Crater chains on two of Jupiter’s moons, Callisto and Ganymede, may be due to SL-9-type events. (On Io impact craters are erased by active volcanoes; Europa is covered by ice, overlying liquid water, and only small, recent craters are visible.) Callisto has 12 or 13 of these and Ganymede three. On the Moon, Mars and Mercury, chains are formed by secondary impacts of debris from major collisions, but on Ganymede and Callisto there are 15 chains for which no parent impacts can be found. The biggest is 620 kilometres long, with 25 craters roughly 25 km. across, formed by bodies less than 4 km. across. Our Moon has secondary chains, e.g. from the craters Davy and Humboldt, but they begin next to their ‘parents’. There are at least two ‘parentless’ crater chains on the lunar Farside, north of the crater Tsiolkovsky but not pointing to it. One is right on the lunar equator, the other at 5o Lunar North, and perhaps they were SL-9-type events. But they look old, not showing bright against the lunar landscape.
The Gervase ones apparently formed the 20-km crater Giordano Bruno, discovered by the USSR’s Luna III probe which first photographed the lunar Farside in 1959. Its existence had been deduced from the rays of impact debris spreading out from it: they reach the hemisphere facing Earth [Patrick Moore, ‘What We Know About the Moon’ (with tentative Farside map), in L.J. Carter, ed., Realities of Space Travel, Putnam, 1957]. A bright feature extending from it was named ‘the Soviet Mountains’, but by 1961 was plotted as a crater chain. It’s actually a pattern formed by rays from Giordano Bruno crossing another ray system, and this was confirmed by the first manned mission to orbit the Moon, Apollo 8. The mountains persisted on Soviet maps until 1978, and after their deletion by the International Astronomical Union, the Russians substituted an equally non-existent crater Lipskiy, named after one of the original map-makers. Western experts didn’t get the joke. The Bruno rays are as extensive as the much larger crater Tycho’s, thought to be 60 million years old, and since ray systems fade with time, Giordano Bruno is much more recent. If we take literally Gervase’s statement that the flare divided the upper horn of the Moon in two, that puts the impacts around 45o Lunar North, which fits. The very recent dating of Giordano Bruno has been challenged, with the amount of cratering on the surrounding ejecta blanket suggested an age of 4 million years – but then, if there were 12 or more impacts there in succession, the ejecta blanket would have been peppered by secondary impacts from the last of them.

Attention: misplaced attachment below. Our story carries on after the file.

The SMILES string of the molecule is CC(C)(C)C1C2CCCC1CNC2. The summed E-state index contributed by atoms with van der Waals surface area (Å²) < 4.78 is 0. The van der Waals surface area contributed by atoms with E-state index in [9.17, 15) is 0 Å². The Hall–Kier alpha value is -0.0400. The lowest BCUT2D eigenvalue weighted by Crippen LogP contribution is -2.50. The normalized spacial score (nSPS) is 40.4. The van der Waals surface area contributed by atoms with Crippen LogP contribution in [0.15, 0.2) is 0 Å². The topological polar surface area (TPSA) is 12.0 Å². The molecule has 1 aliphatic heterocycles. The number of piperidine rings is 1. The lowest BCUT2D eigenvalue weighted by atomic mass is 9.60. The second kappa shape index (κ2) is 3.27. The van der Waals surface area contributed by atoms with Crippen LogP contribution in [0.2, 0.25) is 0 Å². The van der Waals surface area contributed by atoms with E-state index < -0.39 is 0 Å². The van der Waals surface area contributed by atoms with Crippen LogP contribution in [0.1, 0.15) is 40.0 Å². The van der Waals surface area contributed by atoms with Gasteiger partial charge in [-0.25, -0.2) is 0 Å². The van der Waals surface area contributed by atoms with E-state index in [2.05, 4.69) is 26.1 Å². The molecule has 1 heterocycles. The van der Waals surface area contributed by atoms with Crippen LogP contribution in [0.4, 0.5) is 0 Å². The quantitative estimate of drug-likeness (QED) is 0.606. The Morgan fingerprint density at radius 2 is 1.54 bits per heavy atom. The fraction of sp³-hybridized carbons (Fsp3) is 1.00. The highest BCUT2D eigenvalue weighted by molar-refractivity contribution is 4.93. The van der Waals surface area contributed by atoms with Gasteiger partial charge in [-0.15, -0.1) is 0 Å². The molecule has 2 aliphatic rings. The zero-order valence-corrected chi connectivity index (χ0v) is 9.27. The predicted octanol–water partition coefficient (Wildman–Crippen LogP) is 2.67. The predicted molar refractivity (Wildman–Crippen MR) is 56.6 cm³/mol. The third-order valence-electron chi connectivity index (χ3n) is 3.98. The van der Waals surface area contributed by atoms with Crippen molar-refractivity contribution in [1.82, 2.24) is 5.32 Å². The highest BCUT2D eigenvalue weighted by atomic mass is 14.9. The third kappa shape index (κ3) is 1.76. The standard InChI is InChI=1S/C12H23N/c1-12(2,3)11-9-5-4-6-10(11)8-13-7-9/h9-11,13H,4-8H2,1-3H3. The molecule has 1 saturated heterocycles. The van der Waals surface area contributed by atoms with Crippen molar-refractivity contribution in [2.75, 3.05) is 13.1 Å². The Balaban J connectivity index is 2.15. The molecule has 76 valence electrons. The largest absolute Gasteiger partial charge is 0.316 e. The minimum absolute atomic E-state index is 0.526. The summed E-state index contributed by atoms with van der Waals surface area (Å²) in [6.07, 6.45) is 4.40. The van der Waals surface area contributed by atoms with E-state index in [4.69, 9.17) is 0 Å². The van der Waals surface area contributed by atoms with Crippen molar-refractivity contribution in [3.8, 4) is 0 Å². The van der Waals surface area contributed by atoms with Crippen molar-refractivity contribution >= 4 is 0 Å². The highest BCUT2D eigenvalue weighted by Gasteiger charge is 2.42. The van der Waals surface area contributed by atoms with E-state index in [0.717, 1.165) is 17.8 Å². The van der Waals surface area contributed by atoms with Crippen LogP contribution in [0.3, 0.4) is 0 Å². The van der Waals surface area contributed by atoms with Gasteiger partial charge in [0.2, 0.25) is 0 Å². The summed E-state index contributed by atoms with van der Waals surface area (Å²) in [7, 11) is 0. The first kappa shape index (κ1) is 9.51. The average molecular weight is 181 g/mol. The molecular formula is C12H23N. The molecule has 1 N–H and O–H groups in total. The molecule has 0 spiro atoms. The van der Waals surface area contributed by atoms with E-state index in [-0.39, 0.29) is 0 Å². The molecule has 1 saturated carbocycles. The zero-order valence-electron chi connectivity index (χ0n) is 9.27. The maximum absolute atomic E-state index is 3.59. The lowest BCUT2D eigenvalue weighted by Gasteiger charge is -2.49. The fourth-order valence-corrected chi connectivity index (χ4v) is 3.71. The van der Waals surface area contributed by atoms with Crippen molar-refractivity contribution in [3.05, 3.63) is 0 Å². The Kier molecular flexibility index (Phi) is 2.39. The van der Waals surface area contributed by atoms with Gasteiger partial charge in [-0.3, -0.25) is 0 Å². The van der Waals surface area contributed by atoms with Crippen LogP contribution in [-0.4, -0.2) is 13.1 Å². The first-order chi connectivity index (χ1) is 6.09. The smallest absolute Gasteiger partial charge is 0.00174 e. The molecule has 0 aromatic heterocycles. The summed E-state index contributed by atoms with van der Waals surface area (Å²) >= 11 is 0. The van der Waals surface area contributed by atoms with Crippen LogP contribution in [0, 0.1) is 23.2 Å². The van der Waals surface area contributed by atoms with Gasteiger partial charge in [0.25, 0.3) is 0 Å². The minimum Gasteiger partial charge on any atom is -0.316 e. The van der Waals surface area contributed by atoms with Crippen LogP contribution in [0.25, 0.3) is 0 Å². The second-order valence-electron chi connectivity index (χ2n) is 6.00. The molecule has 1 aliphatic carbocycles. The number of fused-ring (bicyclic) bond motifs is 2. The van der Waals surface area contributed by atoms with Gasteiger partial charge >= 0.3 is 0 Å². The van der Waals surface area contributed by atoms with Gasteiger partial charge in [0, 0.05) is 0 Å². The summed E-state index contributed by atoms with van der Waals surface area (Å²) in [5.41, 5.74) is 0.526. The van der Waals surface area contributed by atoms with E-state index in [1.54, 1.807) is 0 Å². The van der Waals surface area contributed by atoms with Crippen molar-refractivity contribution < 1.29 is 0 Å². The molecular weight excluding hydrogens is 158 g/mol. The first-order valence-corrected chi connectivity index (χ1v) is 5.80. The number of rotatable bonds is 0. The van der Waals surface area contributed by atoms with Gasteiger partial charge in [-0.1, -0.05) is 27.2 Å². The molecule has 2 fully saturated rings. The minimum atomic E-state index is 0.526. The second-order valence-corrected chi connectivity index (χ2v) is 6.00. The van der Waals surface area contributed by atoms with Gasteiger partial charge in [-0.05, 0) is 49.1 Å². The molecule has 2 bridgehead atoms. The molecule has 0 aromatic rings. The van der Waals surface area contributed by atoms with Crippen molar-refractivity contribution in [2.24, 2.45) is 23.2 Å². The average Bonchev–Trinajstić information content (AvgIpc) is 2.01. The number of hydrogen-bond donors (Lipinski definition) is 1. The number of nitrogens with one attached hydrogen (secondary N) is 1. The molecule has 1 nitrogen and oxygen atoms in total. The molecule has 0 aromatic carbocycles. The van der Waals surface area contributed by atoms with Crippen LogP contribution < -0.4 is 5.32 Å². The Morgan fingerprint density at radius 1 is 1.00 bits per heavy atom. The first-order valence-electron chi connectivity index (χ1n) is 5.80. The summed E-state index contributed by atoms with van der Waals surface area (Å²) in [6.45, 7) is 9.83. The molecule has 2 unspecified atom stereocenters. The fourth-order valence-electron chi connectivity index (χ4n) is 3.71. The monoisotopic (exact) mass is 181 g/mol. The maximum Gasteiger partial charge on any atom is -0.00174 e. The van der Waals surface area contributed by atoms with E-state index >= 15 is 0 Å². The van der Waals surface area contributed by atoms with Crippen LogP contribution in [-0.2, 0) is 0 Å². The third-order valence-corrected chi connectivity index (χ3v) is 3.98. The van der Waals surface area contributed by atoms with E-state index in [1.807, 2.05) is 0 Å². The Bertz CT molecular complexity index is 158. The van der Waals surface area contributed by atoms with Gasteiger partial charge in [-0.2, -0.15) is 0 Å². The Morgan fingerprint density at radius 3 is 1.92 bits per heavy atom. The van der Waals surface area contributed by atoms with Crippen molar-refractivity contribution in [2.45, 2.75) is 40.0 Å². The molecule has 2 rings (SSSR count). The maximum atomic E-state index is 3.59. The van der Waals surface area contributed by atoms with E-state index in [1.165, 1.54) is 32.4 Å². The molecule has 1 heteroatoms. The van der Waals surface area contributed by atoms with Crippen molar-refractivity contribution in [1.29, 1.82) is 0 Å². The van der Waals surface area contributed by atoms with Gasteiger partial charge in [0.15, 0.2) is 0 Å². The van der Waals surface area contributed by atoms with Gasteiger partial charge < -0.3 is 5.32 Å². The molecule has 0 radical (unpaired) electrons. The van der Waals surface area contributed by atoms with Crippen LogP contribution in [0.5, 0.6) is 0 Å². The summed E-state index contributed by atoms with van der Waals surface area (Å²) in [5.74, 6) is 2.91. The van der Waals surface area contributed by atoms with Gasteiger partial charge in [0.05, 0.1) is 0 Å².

One major discovery of the Apollo missions was that the Moon’s crust was apparently lacking in ‘volatiles’, such as carbon, hydrogen and nitrogen compounds. For this and other reasons it’s thought that the proto-Earth collided with another protoplanet whose ripped-off, superheated crust formed the Moon. Smaller impacts might create a temporary atmosphere, darkening the Moon by the end of the event as described at Canterbury. In 1960 it was suggested that released volatiles could collect in ‘cold traps’ on the permanently shadowed floors of craters near the lunar poles.
The Clementine probe in 1994 found signs that there was indeed ice at the south pole, in small craters within the giant impact basin Aitken, which is 2500 km. across and at least 12 km. deep. First results from the Lunar Prospector probe in 1998 supported that, but then suggested that at both poles there were much larger deposits of ice, very thinly mixed with dust. Later results cast doubt on the ‘frost’ interpretation, however, indicating that the ice was concentrated in deep subsurface deposits. Arguments about whether there was ice, in what form and where from continued till 2009, when the L-Cross probe impacted near the south pole and raised a plume of water vapour whose isotopic composition showed it was definitely from comets; and at the same time India’s Chandrayaan-1 lunar orbiter discovered at least 600 million metric tons of water ice in shadowed craters at the north pole. The more details of Gervase’s account come to make sense, the less likely it is that the story is invented.